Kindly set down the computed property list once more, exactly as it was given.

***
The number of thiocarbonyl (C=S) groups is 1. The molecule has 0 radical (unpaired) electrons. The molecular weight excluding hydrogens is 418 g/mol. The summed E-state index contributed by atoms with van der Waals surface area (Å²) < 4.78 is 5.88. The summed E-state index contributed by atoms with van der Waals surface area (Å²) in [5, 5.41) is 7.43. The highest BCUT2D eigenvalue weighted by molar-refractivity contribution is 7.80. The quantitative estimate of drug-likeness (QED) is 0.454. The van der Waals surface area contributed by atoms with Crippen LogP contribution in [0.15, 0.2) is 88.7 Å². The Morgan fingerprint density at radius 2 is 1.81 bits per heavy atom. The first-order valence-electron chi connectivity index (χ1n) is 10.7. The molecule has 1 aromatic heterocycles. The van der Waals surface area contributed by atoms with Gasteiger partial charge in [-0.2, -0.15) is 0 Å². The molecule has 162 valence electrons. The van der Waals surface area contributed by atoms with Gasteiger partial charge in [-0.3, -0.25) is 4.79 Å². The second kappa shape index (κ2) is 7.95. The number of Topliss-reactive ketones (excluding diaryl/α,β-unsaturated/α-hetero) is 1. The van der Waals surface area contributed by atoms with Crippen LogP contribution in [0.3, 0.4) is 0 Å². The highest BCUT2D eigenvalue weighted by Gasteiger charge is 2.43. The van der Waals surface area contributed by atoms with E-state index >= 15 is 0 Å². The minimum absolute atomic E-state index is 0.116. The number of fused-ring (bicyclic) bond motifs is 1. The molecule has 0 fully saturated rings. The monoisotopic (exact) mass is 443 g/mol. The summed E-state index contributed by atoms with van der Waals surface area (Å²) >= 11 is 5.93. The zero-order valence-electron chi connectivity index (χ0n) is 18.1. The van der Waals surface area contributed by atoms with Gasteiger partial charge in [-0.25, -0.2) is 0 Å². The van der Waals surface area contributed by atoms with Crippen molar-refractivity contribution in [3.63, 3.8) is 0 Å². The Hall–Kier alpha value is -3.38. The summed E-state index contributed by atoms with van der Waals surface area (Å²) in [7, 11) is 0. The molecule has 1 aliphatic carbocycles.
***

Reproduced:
The number of thiocarbonyl (C=S) groups is 1. The molecule has 0 radical (unpaired) electrons. The molecular weight excluding hydrogens is 418 g/mol. The summed E-state index contributed by atoms with van der Waals surface area (Å²) < 4.78 is 5.88. The summed E-state index contributed by atoms with van der Waals surface area (Å²) in [5, 5.41) is 7.43. The highest BCUT2D eigenvalue weighted by molar-refractivity contribution is 7.80. The quantitative estimate of drug-likeness (QED) is 0.454. The van der Waals surface area contributed by atoms with Crippen LogP contribution in [0.15, 0.2) is 88.7 Å². The Morgan fingerprint density at radius 2 is 1.81 bits per heavy atom. The first-order valence-electron chi connectivity index (χ1n) is 10.7. The molecule has 1 aromatic heterocycles. The van der Waals surface area contributed by atoms with Gasteiger partial charge in [-0.2, -0.15) is 0 Å². The molecule has 162 valence electrons. The van der Waals surface area contributed by atoms with Gasteiger partial charge in [-0.3, -0.25) is 4.79 Å². The second kappa shape index (κ2) is 7.95. The number of Topliss-reactive ketones (excluding diaryl/α,β-unsaturated/α-hetero) is 1. The van der Waals surface area contributed by atoms with Crippen LogP contribution in [0.3, 0.4) is 0 Å². The highest BCUT2D eigenvalue weighted by Gasteiger charge is 2.43. The van der Waals surface area contributed by atoms with E-state index >= 15 is 0 Å². The minimum absolute atomic E-state index is 0.116. The number of fused-ring (bicyclic) bond motifs is 1. The molecule has 0 fully saturated rings. The monoisotopic (exact) mass is 443 g/mol. The summed E-state index contributed by atoms with van der Waals surface area (Å²) >= 11 is 5.93. The zero-order valence-electron chi connectivity index (χ0n) is 18.1. The van der Waals surface area contributed by atoms with Gasteiger partial charge in [-0.25, -0.2) is 0 Å². The van der Waals surface area contributed by atoms with Crippen molar-refractivity contribution in [3.63, 3.8) is 0 Å². The Hall–Kier alpha value is -3.38. The summed E-state index contributed by atoms with van der Waals surface area (Å²) in [7, 11) is 0. The molecule has 1 aliphatic carbocycles.